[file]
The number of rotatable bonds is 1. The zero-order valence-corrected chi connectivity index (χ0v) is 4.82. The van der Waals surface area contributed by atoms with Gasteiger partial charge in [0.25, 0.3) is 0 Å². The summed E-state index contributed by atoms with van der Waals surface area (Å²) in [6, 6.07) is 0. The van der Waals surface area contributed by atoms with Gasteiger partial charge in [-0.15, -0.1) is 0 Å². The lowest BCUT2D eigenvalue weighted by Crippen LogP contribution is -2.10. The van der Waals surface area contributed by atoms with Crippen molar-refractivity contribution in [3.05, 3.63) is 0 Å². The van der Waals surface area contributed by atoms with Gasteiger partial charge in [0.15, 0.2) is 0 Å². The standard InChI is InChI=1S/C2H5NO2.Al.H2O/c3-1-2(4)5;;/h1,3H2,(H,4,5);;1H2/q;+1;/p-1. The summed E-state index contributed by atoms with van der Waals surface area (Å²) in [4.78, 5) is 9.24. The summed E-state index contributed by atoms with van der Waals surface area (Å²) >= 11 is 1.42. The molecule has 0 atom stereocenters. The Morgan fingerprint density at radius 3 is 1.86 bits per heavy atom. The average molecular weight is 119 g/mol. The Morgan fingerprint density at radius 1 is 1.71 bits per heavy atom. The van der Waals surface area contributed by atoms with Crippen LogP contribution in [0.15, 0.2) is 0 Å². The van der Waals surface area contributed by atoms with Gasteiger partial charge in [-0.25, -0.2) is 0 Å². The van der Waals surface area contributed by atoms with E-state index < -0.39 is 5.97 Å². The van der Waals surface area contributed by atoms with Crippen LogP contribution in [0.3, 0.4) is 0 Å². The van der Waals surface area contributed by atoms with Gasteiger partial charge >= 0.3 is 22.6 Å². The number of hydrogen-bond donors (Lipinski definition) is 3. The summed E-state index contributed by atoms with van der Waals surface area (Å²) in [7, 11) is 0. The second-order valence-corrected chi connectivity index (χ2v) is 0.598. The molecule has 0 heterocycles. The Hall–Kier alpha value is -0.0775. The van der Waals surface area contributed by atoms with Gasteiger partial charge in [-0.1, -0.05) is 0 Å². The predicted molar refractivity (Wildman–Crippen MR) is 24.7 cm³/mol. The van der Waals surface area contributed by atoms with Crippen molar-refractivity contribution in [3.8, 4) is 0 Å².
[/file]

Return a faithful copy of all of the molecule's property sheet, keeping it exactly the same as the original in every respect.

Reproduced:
The number of rotatable bonds is 1. The zero-order valence-corrected chi connectivity index (χ0v) is 4.82. The van der Waals surface area contributed by atoms with Gasteiger partial charge in [0.25, 0.3) is 0 Å². The summed E-state index contributed by atoms with van der Waals surface area (Å²) in [6, 6.07) is 0. The van der Waals surface area contributed by atoms with Gasteiger partial charge in [-0.15, -0.1) is 0 Å². The lowest BCUT2D eigenvalue weighted by Crippen LogP contribution is -2.10. The van der Waals surface area contributed by atoms with Crippen molar-refractivity contribution in [3.05, 3.63) is 0 Å². The van der Waals surface area contributed by atoms with Gasteiger partial charge in [0.15, 0.2) is 0 Å². The standard InChI is InChI=1S/C2H5NO2.Al.H2O/c3-1-2(4)5;;/h1,3H2,(H,4,5);;1H2/q;+1;/p-1. The summed E-state index contributed by atoms with van der Waals surface area (Å²) in [4.78, 5) is 9.24. The summed E-state index contributed by atoms with van der Waals surface area (Å²) >= 11 is 1.42. The molecule has 0 atom stereocenters. The Morgan fingerprint density at radius 3 is 1.86 bits per heavy atom. The average molecular weight is 119 g/mol. The Morgan fingerprint density at radius 1 is 1.71 bits per heavy atom. The van der Waals surface area contributed by atoms with Crippen LogP contribution in [0.15, 0.2) is 0 Å². The van der Waals surface area contributed by atoms with Gasteiger partial charge in [-0.25, -0.2) is 0 Å². The van der Waals surface area contributed by atoms with E-state index < -0.39 is 5.97 Å². The van der Waals surface area contributed by atoms with Crippen LogP contribution in [0.3, 0.4) is 0 Å². The van der Waals surface area contributed by atoms with Gasteiger partial charge >= 0.3 is 22.6 Å². The number of hydrogen-bond donors (Lipinski definition) is 3. The summed E-state index contributed by atoms with van der Waals surface area (Å²) in [7, 11) is 0. The second-order valence-corrected chi connectivity index (χ2v) is 0.598. The molecule has 0 heterocycles. The Hall–Kier alpha value is -0.0775. The van der Waals surface area contributed by atoms with Gasteiger partial charge in [-0.1, -0.05) is 0 Å². The predicted molar refractivity (Wildman–Crippen MR) is 24.7 cm³/mol. The van der Waals surface area contributed by atoms with Crippen molar-refractivity contribution in [3.8, 4) is 0 Å².